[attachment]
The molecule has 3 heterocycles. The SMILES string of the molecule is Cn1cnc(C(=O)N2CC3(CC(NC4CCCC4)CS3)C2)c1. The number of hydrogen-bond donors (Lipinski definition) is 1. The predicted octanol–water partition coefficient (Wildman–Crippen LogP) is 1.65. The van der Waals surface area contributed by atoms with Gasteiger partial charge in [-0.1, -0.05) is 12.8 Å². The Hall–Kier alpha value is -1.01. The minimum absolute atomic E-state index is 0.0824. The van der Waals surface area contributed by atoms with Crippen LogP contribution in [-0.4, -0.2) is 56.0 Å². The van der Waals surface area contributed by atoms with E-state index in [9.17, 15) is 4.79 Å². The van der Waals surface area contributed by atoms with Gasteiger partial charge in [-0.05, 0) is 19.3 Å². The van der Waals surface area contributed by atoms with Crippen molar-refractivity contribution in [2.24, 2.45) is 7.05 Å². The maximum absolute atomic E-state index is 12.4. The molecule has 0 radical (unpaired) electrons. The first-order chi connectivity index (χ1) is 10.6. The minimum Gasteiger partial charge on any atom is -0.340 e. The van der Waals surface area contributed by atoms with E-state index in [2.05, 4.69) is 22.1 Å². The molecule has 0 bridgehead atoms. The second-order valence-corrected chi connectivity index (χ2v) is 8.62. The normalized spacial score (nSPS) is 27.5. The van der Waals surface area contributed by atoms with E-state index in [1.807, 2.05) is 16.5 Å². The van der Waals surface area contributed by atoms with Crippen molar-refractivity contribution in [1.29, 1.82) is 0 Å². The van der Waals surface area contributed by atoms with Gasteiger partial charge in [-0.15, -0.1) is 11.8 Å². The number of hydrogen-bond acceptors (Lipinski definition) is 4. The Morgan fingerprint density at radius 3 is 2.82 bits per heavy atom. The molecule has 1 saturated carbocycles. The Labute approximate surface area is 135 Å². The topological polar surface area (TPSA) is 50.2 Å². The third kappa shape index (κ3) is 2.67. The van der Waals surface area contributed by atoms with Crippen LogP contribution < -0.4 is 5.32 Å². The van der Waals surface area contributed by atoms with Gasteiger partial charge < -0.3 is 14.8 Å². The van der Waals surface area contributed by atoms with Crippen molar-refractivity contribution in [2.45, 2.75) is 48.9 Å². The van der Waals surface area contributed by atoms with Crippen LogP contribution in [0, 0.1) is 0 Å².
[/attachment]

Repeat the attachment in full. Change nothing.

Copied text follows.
The molecule has 3 heterocycles. The SMILES string of the molecule is Cn1cnc(C(=O)N2CC3(CC(NC4CCCC4)CS3)C2)c1. The number of hydrogen-bond donors (Lipinski definition) is 1. The predicted octanol–water partition coefficient (Wildman–Crippen LogP) is 1.65. The van der Waals surface area contributed by atoms with Gasteiger partial charge in [-0.1, -0.05) is 12.8 Å². The Hall–Kier alpha value is -1.01. The minimum absolute atomic E-state index is 0.0824. The van der Waals surface area contributed by atoms with Crippen LogP contribution in [-0.4, -0.2) is 56.0 Å². The van der Waals surface area contributed by atoms with E-state index in [9.17, 15) is 4.79 Å². The van der Waals surface area contributed by atoms with Gasteiger partial charge in [-0.05, 0) is 19.3 Å². The van der Waals surface area contributed by atoms with Crippen molar-refractivity contribution in [2.24, 2.45) is 7.05 Å². The maximum absolute atomic E-state index is 12.4. The molecule has 0 radical (unpaired) electrons. The first-order chi connectivity index (χ1) is 10.6. The minimum Gasteiger partial charge on any atom is -0.340 e. The van der Waals surface area contributed by atoms with E-state index in [2.05, 4.69) is 22.1 Å². The molecule has 0 bridgehead atoms. The second-order valence-corrected chi connectivity index (χ2v) is 8.62. The normalized spacial score (nSPS) is 27.5. The van der Waals surface area contributed by atoms with E-state index in [1.807, 2.05) is 16.5 Å². The van der Waals surface area contributed by atoms with Crippen molar-refractivity contribution in [1.29, 1.82) is 0 Å². The van der Waals surface area contributed by atoms with Gasteiger partial charge in [-0.15, -0.1) is 11.8 Å². The number of hydrogen-bond acceptors (Lipinski definition) is 4. The Morgan fingerprint density at radius 3 is 2.82 bits per heavy atom. The molecule has 1 saturated carbocycles. The Labute approximate surface area is 135 Å². The topological polar surface area (TPSA) is 50.2 Å². The third kappa shape index (κ3) is 2.67. The van der Waals surface area contributed by atoms with Crippen LogP contribution < -0.4 is 5.32 Å². The van der Waals surface area contributed by atoms with Gasteiger partial charge < -0.3 is 14.8 Å². The van der Waals surface area contributed by atoms with Crippen molar-refractivity contribution in [2.45, 2.75) is 48.9 Å². The van der Waals surface area contributed by atoms with Crippen LogP contribution in [0, 0.1) is 0 Å².